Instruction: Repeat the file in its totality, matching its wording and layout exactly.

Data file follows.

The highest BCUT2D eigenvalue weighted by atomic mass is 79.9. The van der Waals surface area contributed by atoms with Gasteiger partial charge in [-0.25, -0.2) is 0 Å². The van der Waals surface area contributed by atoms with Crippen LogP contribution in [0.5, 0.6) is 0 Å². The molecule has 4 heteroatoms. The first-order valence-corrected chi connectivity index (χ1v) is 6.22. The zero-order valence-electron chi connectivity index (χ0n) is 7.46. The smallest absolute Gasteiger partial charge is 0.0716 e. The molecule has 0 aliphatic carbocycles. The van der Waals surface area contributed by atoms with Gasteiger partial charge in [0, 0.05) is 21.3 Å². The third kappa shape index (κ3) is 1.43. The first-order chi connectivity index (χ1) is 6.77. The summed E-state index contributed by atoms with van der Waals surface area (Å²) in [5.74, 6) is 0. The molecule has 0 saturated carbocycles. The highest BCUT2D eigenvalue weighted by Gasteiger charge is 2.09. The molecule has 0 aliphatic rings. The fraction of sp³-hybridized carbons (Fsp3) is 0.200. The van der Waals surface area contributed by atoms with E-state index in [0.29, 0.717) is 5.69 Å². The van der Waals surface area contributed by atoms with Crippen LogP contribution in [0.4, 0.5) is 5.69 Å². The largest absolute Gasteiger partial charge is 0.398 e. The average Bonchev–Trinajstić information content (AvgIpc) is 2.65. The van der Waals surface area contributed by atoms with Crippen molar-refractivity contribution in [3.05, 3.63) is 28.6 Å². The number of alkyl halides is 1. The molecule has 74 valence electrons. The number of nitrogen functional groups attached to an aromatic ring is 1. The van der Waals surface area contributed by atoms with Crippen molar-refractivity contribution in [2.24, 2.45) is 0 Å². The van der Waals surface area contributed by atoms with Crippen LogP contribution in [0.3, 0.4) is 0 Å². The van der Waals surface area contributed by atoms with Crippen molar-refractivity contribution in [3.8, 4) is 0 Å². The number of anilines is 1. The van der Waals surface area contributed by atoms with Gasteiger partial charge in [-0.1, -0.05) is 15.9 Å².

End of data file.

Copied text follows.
The highest BCUT2D eigenvalue weighted by atomic mass is 79.9. The van der Waals surface area contributed by atoms with Gasteiger partial charge in [-0.25, -0.2) is 0 Å². The van der Waals surface area contributed by atoms with Crippen LogP contribution in [0.5, 0.6) is 0 Å². The molecule has 4 heteroatoms. The first-order valence-corrected chi connectivity index (χ1v) is 6.22. The zero-order valence-electron chi connectivity index (χ0n) is 7.46. The smallest absolute Gasteiger partial charge is 0.0716 e. The molecule has 0 aliphatic carbocycles. The van der Waals surface area contributed by atoms with Gasteiger partial charge in [0, 0.05) is 21.3 Å². The third kappa shape index (κ3) is 1.43. The first-order chi connectivity index (χ1) is 6.77. The summed E-state index contributed by atoms with van der Waals surface area (Å²) in [5.74, 6) is 0. The molecule has 0 saturated carbocycles. The highest BCUT2D eigenvalue weighted by Gasteiger charge is 2.09. The molecule has 0 aliphatic rings. The fraction of sp³-hybridized carbons (Fsp3) is 0.200. The van der Waals surface area contributed by atoms with E-state index in [0.29, 0.717) is 5.69 Å². The van der Waals surface area contributed by atoms with Crippen LogP contribution in [0.4, 0.5) is 5.69 Å². The largest absolute Gasteiger partial charge is 0.398 e. The average Bonchev–Trinajstić information content (AvgIpc) is 2.65. The van der Waals surface area contributed by atoms with Crippen molar-refractivity contribution in [3.05, 3.63) is 28.6 Å². The number of alkyl halides is 1. The molecule has 74 valence electrons. The number of nitrogen functional groups attached to an aromatic ring is 1. The van der Waals surface area contributed by atoms with Crippen molar-refractivity contribution in [2.24, 2.45) is 0 Å². The van der Waals surface area contributed by atoms with Crippen LogP contribution in [0.3, 0.4) is 0 Å². The van der Waals surface area contributed by atoms with Crippen molar-refractivity contribution in [3.8, 4) is 0 Å². The number of anilines is 1. The van der Waals surface area contributed by atoms with Gasteiger partial charge in [-0.1, -0.05) is 15.9 Å².